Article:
Travel Like a Royal at These 18 North American Castles

PHOTO: Belvedere Castle; New York, New York. (photo courtesy of SeanPavonePhoto / iStock / Getty Images Plus)
Monica Poling
by Monica Poling
Last updated: 10:35 AM ET, Thu June 21, 2018

Castles in North America

It seems that everyone is caught up by Royal Fever these days. But, if your travel plans preclude a long-distance trip to Europe, there are plenty of castle-like buildings to explore in North America. Sure, only two of them have actually housed royalty, but the scope and magnitude of the rest make them well worth a visit.

Castillo San Marcos; St. Augustine, Florida (1672)


Fort or castle? When it comes to the Castillo de San Marcos, the oldest masonry fortress in the United States, located in St. Augustine, Florida, historians argue for both sides. When it first started construction in 1672, it was designed to protect Spanish interests from pirates and warring nations. It became a part of the National Park Service in 1924 and its original name was restored in 1942.

Chapultepec Castle; Mexico City, Mexico (1727)


Located on top of a hill in Mexico City's Chapultepec Park, Chapultepec Castle is North America's only true castle to be inhabited by royalty. Originally constructed in 1727, it was intended to be a summer home for the Viceroy in charge of the New Spain colony and later became the home of Mexican Emperor Maximilian I and his wife Empress Carlota.

Smithsonian Castle; Washington DC (1855)


Often referred to as simply the "Castle," the Smithsonian Institution Building was first completed in 1855. Designed as a home and office for Joseph Henry, the first Secretary of the Smithsonian, the facility originally included lecture halls, exhibit halls, a library and reading room and living quarters for visiting scientists. Today, the Castle contains the Smithsonian's administrative offices and the Smithsonian Information Center.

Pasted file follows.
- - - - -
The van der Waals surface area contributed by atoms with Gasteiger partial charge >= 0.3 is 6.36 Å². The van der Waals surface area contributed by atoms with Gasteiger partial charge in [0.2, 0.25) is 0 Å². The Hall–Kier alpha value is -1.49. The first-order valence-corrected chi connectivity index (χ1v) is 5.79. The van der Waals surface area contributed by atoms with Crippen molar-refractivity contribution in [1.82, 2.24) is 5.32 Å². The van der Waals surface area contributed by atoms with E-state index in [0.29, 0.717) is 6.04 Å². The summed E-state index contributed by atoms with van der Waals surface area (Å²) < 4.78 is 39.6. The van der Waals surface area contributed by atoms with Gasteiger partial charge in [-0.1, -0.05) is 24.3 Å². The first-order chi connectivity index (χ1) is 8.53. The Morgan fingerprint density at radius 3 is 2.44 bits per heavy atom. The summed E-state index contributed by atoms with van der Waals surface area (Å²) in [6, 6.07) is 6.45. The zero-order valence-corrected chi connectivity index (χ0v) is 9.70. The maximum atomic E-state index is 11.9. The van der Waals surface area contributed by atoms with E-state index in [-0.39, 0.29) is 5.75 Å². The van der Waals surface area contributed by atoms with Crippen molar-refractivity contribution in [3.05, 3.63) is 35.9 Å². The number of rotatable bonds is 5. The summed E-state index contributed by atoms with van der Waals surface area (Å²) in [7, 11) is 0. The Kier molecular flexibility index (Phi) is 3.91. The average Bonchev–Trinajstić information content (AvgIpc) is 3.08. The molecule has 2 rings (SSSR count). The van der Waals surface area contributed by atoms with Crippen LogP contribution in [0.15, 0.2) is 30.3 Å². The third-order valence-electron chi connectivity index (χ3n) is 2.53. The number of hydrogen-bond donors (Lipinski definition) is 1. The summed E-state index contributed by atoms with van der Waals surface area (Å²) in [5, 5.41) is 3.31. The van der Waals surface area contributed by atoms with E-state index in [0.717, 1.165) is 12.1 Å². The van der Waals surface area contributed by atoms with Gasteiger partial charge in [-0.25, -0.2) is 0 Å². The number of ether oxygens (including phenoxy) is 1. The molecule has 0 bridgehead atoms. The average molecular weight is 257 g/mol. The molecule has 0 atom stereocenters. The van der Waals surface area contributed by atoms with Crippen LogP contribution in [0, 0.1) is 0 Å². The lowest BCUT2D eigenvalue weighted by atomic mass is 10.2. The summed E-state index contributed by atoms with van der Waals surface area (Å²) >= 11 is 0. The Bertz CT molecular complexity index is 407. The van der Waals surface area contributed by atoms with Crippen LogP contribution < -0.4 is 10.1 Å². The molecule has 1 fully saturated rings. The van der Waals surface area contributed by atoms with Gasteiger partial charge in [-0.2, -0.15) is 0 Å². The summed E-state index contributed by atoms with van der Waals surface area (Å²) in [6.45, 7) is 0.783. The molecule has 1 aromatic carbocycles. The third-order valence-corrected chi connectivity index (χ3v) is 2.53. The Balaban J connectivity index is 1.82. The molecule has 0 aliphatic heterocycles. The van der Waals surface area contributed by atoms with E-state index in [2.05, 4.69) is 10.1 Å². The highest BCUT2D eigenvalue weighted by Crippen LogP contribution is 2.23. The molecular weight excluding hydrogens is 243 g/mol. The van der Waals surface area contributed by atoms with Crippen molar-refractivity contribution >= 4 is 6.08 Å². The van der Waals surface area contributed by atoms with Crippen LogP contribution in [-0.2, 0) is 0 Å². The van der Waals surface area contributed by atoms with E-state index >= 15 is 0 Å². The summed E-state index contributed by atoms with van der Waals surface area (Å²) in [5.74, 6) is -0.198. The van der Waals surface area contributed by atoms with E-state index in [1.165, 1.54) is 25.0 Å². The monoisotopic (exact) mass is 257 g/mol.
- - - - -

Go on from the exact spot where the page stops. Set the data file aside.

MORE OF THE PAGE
Belvedere Castle; New York, York (1865)


The iconic Belvedere Castle in New York City's Central Park was originally built in 1865 as a park attraction with no real purpose. In 1919, however, the National Weather Service started to use the facility to collect data on wind speed and rainfall and the Castle continues to be used for that purpose today. Currently closed for renovation, the Castle will re-open in 2019.

Iolani Palace, Hawaii (1882)


When Iolani Palace was completed in 1882, it became the official residence for the Hawaiian monarchs who ruled the islands, making it the only royal palace on American soil. By 1898, Hawaii was annexed to the United States, and in 1900, the islands became an official U.S. territory, during which the palace continued to serve as a government facility.

Banff Springs Hotel; Banff, Alberta (1888)


As with many of Canada's glamorous castle chateaus, the Banff Springs Hotel was built alongside the Canadian Pacific Railway Line in what was Canada's first national park. William Cornelius Van Horne, the CP's general manager who recognized the potential for tourism in Canada's west, once notably said, "Since we can't export the scenery, we'll have to import the tourists." The hotel is both a National Historic Site of Canada and a UNESCO World Heritage Site.

The Breakers; Newport, Rhode Island (1893)


Cornelius Vanderbilt II, the grandson of steamship and rail magnate Commodore Cornelius Vanderbilt, first purchased The Breakers, then a wooden house, in Newport, Rhode Island in 1885. After the house was destroyed in a fire, he commissioned architect Richard Morris Hunt to design a grand 70 room villa inspired by the 16th-century palaces of Italy. In 1972, the Preservation Society purchased the house, which is listed as a National Historic Landmark. The Breakers is open year-round for tours.

Chateau Frontenac; Quebec City, Quebec (1893)


William Van Horne, General Manager of Canadian Pacific Railway hired New York architect Bruce Price (the father of Emily Post), who had designed Montreal's Windsor Station, to create a hotel on Quebec's highest point. While royalty may never have resided in the castle, the hotel has attracted plenty of monarchs and other dignitaries, including King George VI and Queen Elizabeth, Princess Grace of Monaco, Charles de Gaulle, Ronald Reagan, Charles Lindberg and Alfred Hitchcock.

Biltmore; Asheville, North Carolina (1895)


The Vanderbilt family's fascination with castle-style construction can also be found at the Biltmore, the crown jewel of the Blue Ridge Mountains. George Vanderbilt, another grandson of Cornelius, began building his 250-room French Renaissance chateau-the largest residential construction in the United States-in 1889 in Asheville, North Carolina. While George never lived to fulfill his vision of opening an inn, the Vanderbilt family opened their first accommodation, the Inn on Biltmore Estate in 2001.